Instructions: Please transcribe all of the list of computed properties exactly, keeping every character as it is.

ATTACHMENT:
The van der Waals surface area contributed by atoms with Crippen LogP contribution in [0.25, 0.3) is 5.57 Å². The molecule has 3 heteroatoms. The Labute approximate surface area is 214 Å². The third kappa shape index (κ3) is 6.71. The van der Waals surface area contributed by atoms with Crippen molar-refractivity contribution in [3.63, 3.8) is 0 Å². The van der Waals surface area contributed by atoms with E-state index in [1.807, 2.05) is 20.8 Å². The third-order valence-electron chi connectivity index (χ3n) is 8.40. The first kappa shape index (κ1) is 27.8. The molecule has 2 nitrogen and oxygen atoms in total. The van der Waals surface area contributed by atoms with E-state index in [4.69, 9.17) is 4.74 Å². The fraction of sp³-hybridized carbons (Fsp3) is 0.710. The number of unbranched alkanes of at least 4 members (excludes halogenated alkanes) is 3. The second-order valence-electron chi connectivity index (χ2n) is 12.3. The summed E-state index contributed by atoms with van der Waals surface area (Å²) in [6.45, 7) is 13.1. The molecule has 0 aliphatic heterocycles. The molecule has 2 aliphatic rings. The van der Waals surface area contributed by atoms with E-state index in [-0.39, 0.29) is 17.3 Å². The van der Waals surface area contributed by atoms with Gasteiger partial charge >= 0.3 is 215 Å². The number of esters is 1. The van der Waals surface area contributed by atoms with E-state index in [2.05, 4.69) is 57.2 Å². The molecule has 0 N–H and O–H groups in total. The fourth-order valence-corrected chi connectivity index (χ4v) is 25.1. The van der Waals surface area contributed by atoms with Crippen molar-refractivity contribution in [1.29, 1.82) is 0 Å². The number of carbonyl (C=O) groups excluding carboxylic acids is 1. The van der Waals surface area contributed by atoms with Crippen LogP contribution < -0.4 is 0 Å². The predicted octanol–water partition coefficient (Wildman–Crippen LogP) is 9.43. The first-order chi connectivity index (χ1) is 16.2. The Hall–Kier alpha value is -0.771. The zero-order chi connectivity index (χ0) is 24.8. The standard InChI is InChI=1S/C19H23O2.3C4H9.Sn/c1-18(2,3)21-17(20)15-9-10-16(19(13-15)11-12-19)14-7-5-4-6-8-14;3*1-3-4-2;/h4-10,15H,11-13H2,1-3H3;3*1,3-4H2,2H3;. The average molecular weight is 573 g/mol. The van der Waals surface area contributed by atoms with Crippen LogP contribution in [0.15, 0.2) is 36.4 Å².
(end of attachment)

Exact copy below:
The van der Waals surface area contributed by atoms with Crippen LogP contribution in [0.25, 0.3) is 5.57 Å². The molecule has 3 heteroatoms. The Labute approximate surface area is 214 Å². The third kappa shape index (κ3) is 6.71. The van der Waals surface area contributed by atoms with Crippen molar-refractivity contribution in [3.63, 3.8) is 0 Å². The van der Waals surface area contributed by atoms with E-state index in [1.807, 2.05) is 20.8 Å². The third-order valence-electron chi connectivity index (χ3n) is 8.40. The first kappa shape index (κ1) is 27.8. The molecule has 2 nitrogen and oxygen atoms in total. The van der Waals surface area contributed by atoms with E-state index in [4.69, 9.17) is 4.74 Å². The fraction of sp³-hybridized carbons (Fsp3) is 0.710. The number of unbranched alkanes of at least 4 members (excludes halogenated alkanes) is 3. The second-order valence-electron chi connectivity index (χ2n) is 12.3. The summed E-state index contributed by atoms with van der Waals surface area (Å²) in [6.45, 7) is 13.1. The molecule has 0 aliphatic heterocycles. The molecule has 2 aliphatic rings. The van der Waals surface area contributed by atoms with E-state index in [-0.39, 0.29) is 17.3 Å². The van der Waals surface area contributed by atoms with Gasteiger partial charge >= 0.3 is 215 Å². The number of esters is 1. The van der Waals surface area contributed by atoms with E-state index in [2.05, 4.69) is 57.2 Å². The molecule has 0 N–H and O–H groups in total. The fourth-order valence-corrected chi connectivity index (χ4v) is 25.1. The van der Waals surface area contributed by atoms with Crippen molar-refractivity contribution in [1.29, 1.82) is 0 Å². The number of carbonyl (C=O) groups excluding carboxylic acids is 1. The van der Waals surface area contributed by atoms with Crippen LogP contribution < -0.4 is 0 Å². The predicted octanol–water partition coefficient (Wildman–Crippen LogP) is 9.43. The first-order chi connectivity index (χ1) is 16.2. The Hall–Kier alpha value is -0.771. The zero-order chi connectivity index (χ0) is 24.8. The standard InChI is InChI=1S/C19H23O2.3C4H9.Sn/c1-18(2,3)21-17(20)15-9-10-16(19(13-15)11-12-19)14-7-5-4-6-8-14;3*1-3-4-2;/h4-10,15H,11-13H2,1-3H3;3*1,3-4H2,2H3;. The average molecular weight is 573 g/mol. The van der Waals surface area contributed by atoms with Crippen LogP contribution in [0.15, 0.2) is 36.4 Å².